Year 2010

  • Theingi, Hla and Myat Mon (2010) "The Potential Contribution of Burmese Return Migrants in Burma’s Trade and Investment Liberalization Strategy: Burma in ASEAN'" paper presentation at the 2010 Asian Studies Association of Australia 18th Biennial Conference 5-8 July 2010, Adelaide, Australia
  • Thoumrungroje, A. (2010) “Institutional Drivers of Entrepreneurial Intentions in an Emerging Economy: An Empirical Investigation In Thailand,” Journal of International Business and Economics, 10 (2) 79-90.
    Despite a dramatic growth in entrepreneurship research in developed economies during the past two decades, there have been fewer studies focusing on emerging economies which recently have become major players in the global economic landscape. Furthermore, the recent political turmoil in Thailand has brought to the attention of several institutions in the country the agenda to foster entrepreneurship in the country as part of its economic reform in order to realize the expected target economic growth. Since entrepreneurial activities are contingent upon both cultural and institutional contexts, this article reviews related literature on the role of institutional environments in spurring entrepreneurial intentions, and empirically tests the relationships among institutional dimensions and the entrepreneurial intentions with a specific focus on Thailand. The results confirm the relationships as postulated by theory while inconsistent findings were found when the sample was split into subgroups based on certain demographic criteria. Implications for policy makers as well as theoretical contributions were discussed in the paper.
  • Racela, O. C. & Thoumrungroje, A. (2010) “A Comparative Study of Entrepreneurial Orientation, Information Technology Utilization, New Product Success and Firm Performance: The Case of US and Thai Firms,” Journal of International Business Strategy, 10 (3), 192-205.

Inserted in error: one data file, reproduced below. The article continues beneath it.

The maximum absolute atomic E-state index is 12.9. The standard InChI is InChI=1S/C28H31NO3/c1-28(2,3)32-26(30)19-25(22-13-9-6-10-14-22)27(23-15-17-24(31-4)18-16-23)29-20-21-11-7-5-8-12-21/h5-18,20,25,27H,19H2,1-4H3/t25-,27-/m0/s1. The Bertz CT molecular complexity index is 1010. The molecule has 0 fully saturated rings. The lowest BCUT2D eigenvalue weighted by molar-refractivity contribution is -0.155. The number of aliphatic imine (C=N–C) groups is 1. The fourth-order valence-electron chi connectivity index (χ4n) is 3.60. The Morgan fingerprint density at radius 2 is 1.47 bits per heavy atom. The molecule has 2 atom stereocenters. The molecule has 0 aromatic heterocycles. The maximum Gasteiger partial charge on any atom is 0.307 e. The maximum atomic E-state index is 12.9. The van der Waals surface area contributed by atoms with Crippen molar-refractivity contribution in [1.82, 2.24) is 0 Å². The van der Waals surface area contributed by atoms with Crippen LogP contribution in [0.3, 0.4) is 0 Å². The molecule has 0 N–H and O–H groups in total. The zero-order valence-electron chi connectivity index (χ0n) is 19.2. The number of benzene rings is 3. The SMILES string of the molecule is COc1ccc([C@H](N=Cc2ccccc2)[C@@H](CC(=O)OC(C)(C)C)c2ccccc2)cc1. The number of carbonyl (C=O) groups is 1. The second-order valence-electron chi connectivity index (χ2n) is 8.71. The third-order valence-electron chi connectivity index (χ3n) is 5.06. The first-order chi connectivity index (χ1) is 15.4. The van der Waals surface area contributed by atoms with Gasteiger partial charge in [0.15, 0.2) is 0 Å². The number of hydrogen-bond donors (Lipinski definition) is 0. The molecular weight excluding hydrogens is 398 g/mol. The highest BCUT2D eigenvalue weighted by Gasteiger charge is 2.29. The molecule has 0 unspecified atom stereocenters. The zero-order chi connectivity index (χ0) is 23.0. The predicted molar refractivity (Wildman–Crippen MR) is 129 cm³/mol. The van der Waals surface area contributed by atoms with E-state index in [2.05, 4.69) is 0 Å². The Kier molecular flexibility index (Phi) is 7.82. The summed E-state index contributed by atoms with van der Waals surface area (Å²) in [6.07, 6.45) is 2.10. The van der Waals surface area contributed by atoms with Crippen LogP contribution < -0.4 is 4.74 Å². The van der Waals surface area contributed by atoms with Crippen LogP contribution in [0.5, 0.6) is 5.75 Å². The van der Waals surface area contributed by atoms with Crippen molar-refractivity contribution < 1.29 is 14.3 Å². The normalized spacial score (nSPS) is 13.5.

This study seeks to ascertain the extent to which the success of new product development (NPD) is related to the critical organizational innovation activities of entrepreneurship and IT utilization among firms of two different countries - the U.S. and Thailand. The interest here is in discovering if, and how, these relationships may be different between the two national culture groups of firms. Employing a survey questionnaire, data were obtained from a total sample of 159 strategic business units representing 12 different industries. Path analysis was applied to examine the hypothesized relationships among entrepreneurial orientation, IT utilization, two aspects of NPD success and firm performance. The results reveal several notable differences between the two groups of firms. First, for both groups, there is a significant positive relationship between entrepreneurial orientation and IT utilization, however, the relationship is stronger for the Thai group, contrary to what was initially expected. Second, for both groups, IT utilization does not have a relationship with NPD process effectiveness, however, for the U.S. group, IT utilization has a significant positive relationship with NPD product performance. Finally, for both groups of firms, NPD process effectiveness does not have a significant positive relationship with firm performance but NPD product performance does. Results, implications, recommendations for future research, and limitations are given.
  • Thoumrungroje, A. (2010) “The Effects of Entrepreneurial and Customer Orientations on Performance: The Mediating Role of Radical Product Innovation,” The Business Review, 15 (2), 138-143.
    This paper synthesizes the literature on marketing and entrepreneurship and investigates the relationships among entrepreneurial orientation, customer orientation, radical product innovation, and performance. It postulates the combination of the driving nature of entrepreneurial orientation and the driven characteristic of customer orientation to be total market orientation and it explores their indirect relationships with business performance. The author also presents a conceptual model together with the proposed relationships among the aforementioned constructs. Discussion and directions for future research are provided at the end.
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